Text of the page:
Link rat

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Link rat
Scientific classification
Kingdom: Animalia
Phylum: Chordata
Class: Mammalia
Order: Rodentia
Superfamily: Muroidea
Family: Muridae
Subfamily: Deomyinae
Genus: Deomys
Thomas, 1888
Species: D. ferrugineus
Binomial name
Deomys ferrugineus
Thomas, 1888

The link rat (Deomys ferrugineus) is a species of rodent in the family Muridae. It is also known by the common name Congo forest mouse.[1] It is native to central Africa.[1]

It is 12-14.5 cm long with a 15-21 cm long tail. It weighs 40-70 g. It has long legs and a pointed, narrow head, surmounted by enormous ears. It has a very long, bicoloured tail. The back and forehead are rich orange and brown and the underside is white. The rump hairs are stiff.

The link rat is nocturnal and crepuscular. It prefers seasonally flooded forest floors between Cameroon and the Victoria Nile. It has a widespread but scattered distribution and is seldom common. It feeds mainly on insects, crustaceans, slugs and some fallen fruits, notably palm-nut husks.

The link rat has traditionally been placed as a member of the subfamily Dendromurinae along with the African climbing mice, but has been demonstrated to be more closely related to the spiny mice on the basis of molecular data. A new subfamily (Deomyinae) has now been created, which contains this species, plus the spiny mouse (Acomys), the brush furred mice (Lophuromys spp.), and Rudd's mouse (Uranomys). This group is supported by several recent phylogenetic studies.[2]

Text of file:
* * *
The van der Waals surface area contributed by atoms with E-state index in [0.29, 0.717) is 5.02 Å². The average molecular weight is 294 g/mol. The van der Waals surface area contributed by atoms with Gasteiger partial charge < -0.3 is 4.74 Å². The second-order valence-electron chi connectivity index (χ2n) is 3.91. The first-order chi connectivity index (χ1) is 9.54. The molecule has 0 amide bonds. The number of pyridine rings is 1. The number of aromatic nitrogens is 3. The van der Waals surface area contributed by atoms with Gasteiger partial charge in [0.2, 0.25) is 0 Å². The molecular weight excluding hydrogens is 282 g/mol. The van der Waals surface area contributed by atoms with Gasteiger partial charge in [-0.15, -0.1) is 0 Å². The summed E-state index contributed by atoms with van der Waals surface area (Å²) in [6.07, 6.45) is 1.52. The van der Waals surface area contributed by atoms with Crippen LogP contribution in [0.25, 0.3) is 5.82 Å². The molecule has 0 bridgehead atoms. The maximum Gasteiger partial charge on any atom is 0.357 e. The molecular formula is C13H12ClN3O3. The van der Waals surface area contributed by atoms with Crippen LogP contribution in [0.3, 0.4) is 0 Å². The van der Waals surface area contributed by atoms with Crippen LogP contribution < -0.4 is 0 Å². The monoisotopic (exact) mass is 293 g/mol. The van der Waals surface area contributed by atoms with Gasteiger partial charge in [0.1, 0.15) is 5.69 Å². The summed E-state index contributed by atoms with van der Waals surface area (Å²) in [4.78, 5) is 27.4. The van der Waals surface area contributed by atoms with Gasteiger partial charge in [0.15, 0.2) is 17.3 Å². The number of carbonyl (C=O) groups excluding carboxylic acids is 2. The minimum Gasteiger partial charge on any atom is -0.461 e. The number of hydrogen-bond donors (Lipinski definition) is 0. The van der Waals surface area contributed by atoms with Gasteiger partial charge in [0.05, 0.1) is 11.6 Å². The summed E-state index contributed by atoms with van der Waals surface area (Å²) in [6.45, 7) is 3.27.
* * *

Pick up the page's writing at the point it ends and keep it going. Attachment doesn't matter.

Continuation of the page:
Notes[edit]

  1. ^ a b Schlitter, D. & Kerbis Peterhans, J. 2008. Deomys ferrugineus. The IUCN Red List of Threatened Species. Version 2014.3. Downloaded on 10 April 2015.
  2. ^ Lecompte, E., et al. (2008). Phylogeny and biogeography of African Murinae based on mitochondrial and nuclear gene sequences, with a new tribal classification of the subfamily. BMC Evolutionary Biology 8(1), 199.

References[edit]

  • Musser, G. G. and M. D. Carleton. 2005. Superfamily Muroidea. Pp. 894-1531 in Mammal Species of the World a Taxonomic and Geographic Reference. D. E. Wilson and D. M. Reeder eds. Johns Hopkins University Press, Baltimore.
  • Nowak, Ronald M. 1999. Walker's Mammals of the World, 6th edition. Johns Hopkins University Press, 1936 pp. ISBN 0-8018-5789-9